Kitchen Renovation

Sometimes the only choice with a room is to rip it out and start fresh. Maybe the colours are tired, maybe your cabinets are damaged or maybe the layout just isn’t working for you.

Today in House of Monarch, we get some help from Kaboodle to fully renovate a kitchen, add some natural beauty with an oiled timber benchtop and refresh the walls and ceilings with a fresh coat of paint.

 

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Download a list of the equipment used in the project, as well as instructions and additional tips for free!  (Size:1.5MB) 

Tools & Material List
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Step by Step Instructions


Part 1

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Redesign the Space

The kitchen was looking tired and run-down and it was time for a full redesign. We worked with our friends at Kaboodle to completely redo the space including updating the plumbing, electrical and appliances. We also increased the bench space by moving the kitchen island back about a meter to improve the flow from the garage through to the rest of the house.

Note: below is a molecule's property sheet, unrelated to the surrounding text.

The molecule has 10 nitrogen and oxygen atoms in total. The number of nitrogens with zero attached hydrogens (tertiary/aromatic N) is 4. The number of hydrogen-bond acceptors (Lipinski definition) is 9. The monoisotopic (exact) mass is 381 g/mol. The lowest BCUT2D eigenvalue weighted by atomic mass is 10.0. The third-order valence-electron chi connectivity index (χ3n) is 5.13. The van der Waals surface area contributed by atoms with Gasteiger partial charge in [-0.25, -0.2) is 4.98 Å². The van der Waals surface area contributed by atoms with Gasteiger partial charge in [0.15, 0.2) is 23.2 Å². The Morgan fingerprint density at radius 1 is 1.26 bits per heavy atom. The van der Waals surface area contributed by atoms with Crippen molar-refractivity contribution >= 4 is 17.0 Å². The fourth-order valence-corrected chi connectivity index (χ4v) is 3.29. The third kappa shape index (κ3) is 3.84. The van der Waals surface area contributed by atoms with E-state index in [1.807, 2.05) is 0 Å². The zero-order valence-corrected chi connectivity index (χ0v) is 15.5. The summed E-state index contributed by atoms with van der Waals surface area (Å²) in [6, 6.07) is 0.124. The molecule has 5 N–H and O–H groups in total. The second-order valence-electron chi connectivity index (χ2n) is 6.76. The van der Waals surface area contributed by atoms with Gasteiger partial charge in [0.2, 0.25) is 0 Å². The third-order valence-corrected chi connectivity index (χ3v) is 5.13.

A full kitchen renovation is something that can be DIY’d but it will be faster and less disruptive to get the professionals in.

Part 2
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Prepare the Benchtop

Before the tiled splashback is installed it’s time to tackle the benchtop.

Kaboodle timber benchtops come as untreated wood so they need a bit of work before they’re ready to use.

Prepare the benchtop by sanding the top and sides with 120 grit sandpaper, following the grain of the wood. This can be done by hand but will be much easier with an electric hand sander attached to a vacuum to keep the dust to a minimum.

Once the full surface has been sanded, wipe it down with a damp cloth to remove any lingering dust. Make sure the benchtop is completely dry before moving to the next step.

TIP: Always sand in the direction of the grain. Sanding against the grain will rip the wood fibres and give you a rough surface.

Cut in the Benchtop

We’re using the Kaboodle Clear Hardwax Oil to protect the surface of our benchtop and to preserve the look of the timber.

If your benchtop is made up of more than one panel you’ll need to do each one separately.

Start by cutting in using a Monarch 38mm Moulding & Skirting Brush against the walls, around the cut-out for the sink and anywhere else a mini roller won’t fit.

You’ll also need to cut in along the edge between benchtop panels since you’ll be painting each one separately. 

First Coat

Use a Monarch Smartlock Foam Mini Roller to apply a thin coat of oil up and over the cut-in line. You can apply the oil in any direction as long as you ‘lay-off’ the oil with the mini roller once the whole panel is painted. ‘Laying-off’ is the process of smoothing the newly applied oil in the direction of the timber grain to get a smooth finish.

Keep an eye out for any drips on the edges and wipe them away. Make sure you coat the edges of the benchtop as well as the top.

Leave the first coat to dry for 12 hours.